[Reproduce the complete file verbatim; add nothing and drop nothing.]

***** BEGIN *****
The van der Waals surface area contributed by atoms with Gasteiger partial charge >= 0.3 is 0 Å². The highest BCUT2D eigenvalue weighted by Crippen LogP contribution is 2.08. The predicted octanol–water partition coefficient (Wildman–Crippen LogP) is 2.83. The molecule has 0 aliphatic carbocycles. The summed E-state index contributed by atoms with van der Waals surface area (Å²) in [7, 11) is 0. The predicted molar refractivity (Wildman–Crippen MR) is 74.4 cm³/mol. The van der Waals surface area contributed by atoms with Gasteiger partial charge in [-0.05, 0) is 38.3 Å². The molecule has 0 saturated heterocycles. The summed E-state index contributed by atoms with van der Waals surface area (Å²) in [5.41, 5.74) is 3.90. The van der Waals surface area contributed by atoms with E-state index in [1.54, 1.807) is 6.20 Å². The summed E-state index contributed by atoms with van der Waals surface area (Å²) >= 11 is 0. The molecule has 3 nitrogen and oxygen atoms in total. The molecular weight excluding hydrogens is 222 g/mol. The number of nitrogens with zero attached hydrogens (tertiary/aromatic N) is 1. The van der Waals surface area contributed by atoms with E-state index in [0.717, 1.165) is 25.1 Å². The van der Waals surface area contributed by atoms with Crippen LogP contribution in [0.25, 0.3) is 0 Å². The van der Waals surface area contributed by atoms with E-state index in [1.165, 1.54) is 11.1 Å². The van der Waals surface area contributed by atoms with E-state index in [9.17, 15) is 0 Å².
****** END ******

The van der Waals surface area contributed by atoms with Gasteiger partial charge >= 0.3 is 0 Å². The highest BCUT2D eigenvalue weighted by Crippen LogP contribution is 2.08. The predicted octanol–water partition coefficient (Wildman–Crippen LogP) is 2.83. The molecule has 0 aliphatic carbocycles. The summed E-state index contributed by atoms with van der Waals surface area (Å²) in [7, 11) is 0. The predicted molar refractivity (Wildman–Crippen MR) is 74.4 cm³/mol. The van der Waals surface area contributed by atoms with Gasteiger partial charge in [-0.05, 0) is 38.3 Å². The molecule has 0 saturated heterocycles. The summed E-state index contributed by atoms with van der Waals surface area (Å²) in [5.41, 5.74) is 3.90. The van der Waals surface area contributed by atoms with E-state index in [1.54, 1.807) is 6.20 Å². The summed E-state index contributed by atoms with van der Waals surface area (Å²) >= 11 is 0. The molecule has 3 nitrogen and oxygen atoms in total. The molecular weight excluding hydrogens is 222 g/mol. The number of nitrogens with zero attached hydrogens (tertiary/aromatic N) is 1. The van der Waals surface area contributed by atoms with E-state index in [0.717, 1.165) is 25.1 Å². The van der Waals surface area contributed by atoms with Crippen LogP contribution in [0.25, 0.3) is 0 Å². The van der Waals surface area contributed by atoms with E-state index in [1.165, 1.54) is 11.1 Å². The van der Waals surface area contributed by atoms with E-state index in [9.17, 15) is 0 Å².